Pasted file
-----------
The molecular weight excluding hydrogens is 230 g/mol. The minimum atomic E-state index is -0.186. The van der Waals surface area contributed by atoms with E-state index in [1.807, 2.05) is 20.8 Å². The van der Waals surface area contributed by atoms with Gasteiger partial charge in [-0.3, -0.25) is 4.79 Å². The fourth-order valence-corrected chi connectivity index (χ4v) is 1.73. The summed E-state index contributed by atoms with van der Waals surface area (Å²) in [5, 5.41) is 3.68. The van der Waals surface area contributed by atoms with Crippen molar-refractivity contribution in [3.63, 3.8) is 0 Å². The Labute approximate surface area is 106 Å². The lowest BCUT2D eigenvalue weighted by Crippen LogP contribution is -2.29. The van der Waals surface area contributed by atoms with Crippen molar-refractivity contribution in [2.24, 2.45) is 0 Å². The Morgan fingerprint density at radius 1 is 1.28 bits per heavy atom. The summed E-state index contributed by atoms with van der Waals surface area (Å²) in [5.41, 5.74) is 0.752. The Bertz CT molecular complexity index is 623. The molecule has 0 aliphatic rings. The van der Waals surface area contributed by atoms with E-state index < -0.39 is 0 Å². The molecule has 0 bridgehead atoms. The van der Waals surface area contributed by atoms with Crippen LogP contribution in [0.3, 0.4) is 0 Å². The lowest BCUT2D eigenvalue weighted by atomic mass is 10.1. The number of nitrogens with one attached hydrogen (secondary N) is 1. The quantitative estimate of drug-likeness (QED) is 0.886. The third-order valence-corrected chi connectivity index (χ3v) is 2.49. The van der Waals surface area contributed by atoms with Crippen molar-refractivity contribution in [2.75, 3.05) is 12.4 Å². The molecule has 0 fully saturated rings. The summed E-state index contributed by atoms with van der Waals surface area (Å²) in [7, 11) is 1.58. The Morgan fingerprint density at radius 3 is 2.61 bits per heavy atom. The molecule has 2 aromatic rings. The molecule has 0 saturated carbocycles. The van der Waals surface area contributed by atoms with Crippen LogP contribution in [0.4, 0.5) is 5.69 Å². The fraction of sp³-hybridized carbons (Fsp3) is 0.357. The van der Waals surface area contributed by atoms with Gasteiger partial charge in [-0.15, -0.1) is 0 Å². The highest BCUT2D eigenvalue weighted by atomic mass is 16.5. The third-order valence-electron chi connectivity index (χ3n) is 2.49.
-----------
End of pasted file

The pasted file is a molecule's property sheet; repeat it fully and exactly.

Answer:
The molecular weight excluding hydrogens is 230 g/mol. The minimum atomic E-state index is -0.186. The van der Waals surface area contributed by atoms with E-state index in [1.807, 2.05) is 20.8 Å². The van der Waals surface area contributed by atoms with Gasteiger partial charge in [-0.3, -0.25) is 4.79 Å². The fourth-order valence-corrected chi connectivity index (χ4v) is 1.73. The summed E-state index contributed by atoms with van der Waals surface area (Å²) in [5, 5.41) is 3.68. The van der Waals surface area contributed by atoms with Crippen molar-refractivity contribution in [3.63, 3.8) is 0 Å². The Labute approximate surface area is 106 Å². The lowest BCUT2D eigenvalue weighted by Crippen LogP contribution is -2.29. The van der Waals surface area contributed by atoms with Crippen molar-refractivity contribution in [2.24, 2.45) is 0 Å². The Morgan fingerprint density at radius 1 is 1.28 bits per heavy atom. The summed E-state index contributed by atoms with van der Waals surface area (Å²) in [5.41, 5.74) is 0.752. The Bertz CT molecular complexity index is 623. The molecule has 0 aliphatic rings. The van der Waals surface area contributed by atoms with E-state index < -0.39 is 0 Å². The molecule has 0 bridgehead atoms. The van der Waals surface area contributed by atoms with Crippen LogP contribution in [0.3, 0.4) is 0 Å². The lowest BCUT2D eigenvalue weighted by atomic mass is 10.1. The number of nitrogens with one attached hydrogen (secondary N) is 1. The quantitative estimate of drug-likeness (QED) is 0.886. The third-order valence-corrected chi connectivity index (χ3v) is 2.49. The van der Waals surface area contributed by atoms with Crippen molar-refractivity contribution in [2.75, 3.05) is 12.4 Å². The molecule has 0 fully saturated rings. The summed E-state index contributed by atoms with van der Waals surface area (Å²) in [7, 11) is 1.58. The Morgan fingerprint density at radius 3 is 2.61 bits per heavy atom. The molecule has 2 aromatic rings. The molecule has 0 saturated carbocycles. The van der Waals surface area contributed by atoms with Crippen LogP contribution in [0.4, 0.5) is 5.69 Å². The fraction of sp³-hybridized carbons (Fsp3) is 0.357. The van der Waals surface area contributed by atoms with Gasteiger partial charge in [-0.15, -0.1) is 0 Å². The highest BCUT2D eigenvalue weighted by atomic mass is 16.5. The third-order valence-electron chi connectivity index (χ3n) is 2.49.